Teacher’s mind : The trouble of retaining good teachers

One time I attended a meeting that brought together teachers, parents as well as students of candidate classes.

One time I attended a meeting that brought together teachers, parents as well as students of candidate classes.

Among the issues on the table was how to improve the academic performance of the candidates. Before devising strategies to improve on the performance of the students, the problems that were responsible for the current state of affairs were first identified.

In typical African fashion the parties at the meeting started trading blame for the various problems. The parents blamed the teacher, the teachers blamed the students and the students blamed the teachers and the cycle went on and on.

The most bizarre comment was from one parent who claimed that the reason students were performing poorly was because many of their teachers were not Rwandans!

Apart from being an extremely racist remark this parent seemed ignorant of the fact that the first Rwandans were taught by Belgians and other non-Rwandan teachers.

One student then came to the rescue of his colleagues by pointing out that frequent changing of teachers was their biggest problem.

Herein was something that the whole congregation needed to critically think about. The issue of having few teacher changes is not only the desire of students but also for school administrators.

Many times than not, a teacher will be hired and will work for a year or to before switching not only employers but also careers.

Actually these days nearly a third of all new teachers leave the profession after just three years, and that after five years almost half are gone.

And this catastrophe is not limited to poor nations only. A quick visit to the New York Times website reveals that even the mighty USA is facing similar challenges.

Information viewed on their web pages on August 29, 2007 exposes a predicament faced by schools as they struggle to fill teaching positions and are having an especially difficult time finding qualified applicants to fill shortages in vital areas like math and science.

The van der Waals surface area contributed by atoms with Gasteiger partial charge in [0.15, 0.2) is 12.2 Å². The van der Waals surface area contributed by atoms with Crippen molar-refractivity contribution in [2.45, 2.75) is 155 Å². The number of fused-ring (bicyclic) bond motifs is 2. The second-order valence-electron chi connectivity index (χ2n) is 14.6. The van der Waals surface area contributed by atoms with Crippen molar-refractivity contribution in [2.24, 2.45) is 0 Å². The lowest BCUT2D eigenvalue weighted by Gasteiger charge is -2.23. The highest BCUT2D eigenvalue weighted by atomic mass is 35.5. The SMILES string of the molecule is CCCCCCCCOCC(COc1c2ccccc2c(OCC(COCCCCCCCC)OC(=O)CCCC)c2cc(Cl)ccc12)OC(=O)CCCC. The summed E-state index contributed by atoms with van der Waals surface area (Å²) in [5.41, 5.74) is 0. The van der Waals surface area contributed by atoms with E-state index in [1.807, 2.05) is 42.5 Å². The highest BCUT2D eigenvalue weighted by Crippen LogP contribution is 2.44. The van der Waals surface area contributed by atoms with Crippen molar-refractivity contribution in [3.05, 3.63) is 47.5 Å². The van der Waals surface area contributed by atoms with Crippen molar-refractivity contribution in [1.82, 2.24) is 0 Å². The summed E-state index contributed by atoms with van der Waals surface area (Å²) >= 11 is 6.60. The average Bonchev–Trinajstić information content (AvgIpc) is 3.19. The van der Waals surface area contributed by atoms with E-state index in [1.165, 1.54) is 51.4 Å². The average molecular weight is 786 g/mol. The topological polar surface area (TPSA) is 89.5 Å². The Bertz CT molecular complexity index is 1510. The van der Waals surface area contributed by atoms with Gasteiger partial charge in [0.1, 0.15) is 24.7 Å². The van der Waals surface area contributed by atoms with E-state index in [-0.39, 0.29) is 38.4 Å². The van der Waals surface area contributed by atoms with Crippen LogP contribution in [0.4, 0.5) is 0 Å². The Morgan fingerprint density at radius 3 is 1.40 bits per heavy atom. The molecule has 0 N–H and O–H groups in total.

These shortages are expected to persist until much more attention is paid to how teachers are trained, hired and assigned. The case is no different here in Rwanda.

Although, Rwanda and other developing nations have a persistent unemployment problem, finding qualified teachers to work in all the educational establishments has never been a small feat to accomplish. Retaining them has many a time proved to be a Herculean task.

Occasional salary increases and financial incentives still don’t seem to address the problem. Maybe teachers should be made to sign a mandatory 5 year contract for their first job.

But this ought to be backed by better working conditions that are aimed at retaining the teachers in the first place. On site accommodation is one of the proven retainers for teachers. At all costs strategies need to be devised to curb the problem of numerous qualified teachers who leave the profession so early.

In addition, higher salaries in the business world and more opportunities for women are drawing away from the field recruits who might in another era have proved to be talented teachers with strong academic backgrounds.

All the coming and going of young teachers is tremendously disruptive, especially to the students. This is because just as the learners are getting used to a new teacher’s ways of teaching, attitude and temperament, another is recruited and the whole process starts again.

Frequent changing of teachers sometimes leads students into unnecessary nostalgic comparisons. You will often here statements like, “Mr. Kagabo was the best teacher we have ever had, this new teacher doesn’t know anything...” Such practices are only detrimental to the performance of students.

Sometimes the abrupt departure of a teacher creates a crisis in the school as the administrators struggle to find a replacement soon enough.

The numerous push factors that force a disgruntled teacher to leave the profession, many choose to leave so abruptly as a way of getting back to their employers. In the end it is the students who suffer from these disruptions.

It is always wonderful for a student to be taught by a teacher who has the qualifications as well as enough experience to do the job. It is close to more than ten years since I left elementary school but some of my teachers are still teaching there.

Yet here in Rwanda I always see teachers leaving the profession so fast that I am now one of the ‘oldest’ teachers where I teach yet I have only been on the job for three years. To policy makers, school administrators and even students, this is not funny at all.





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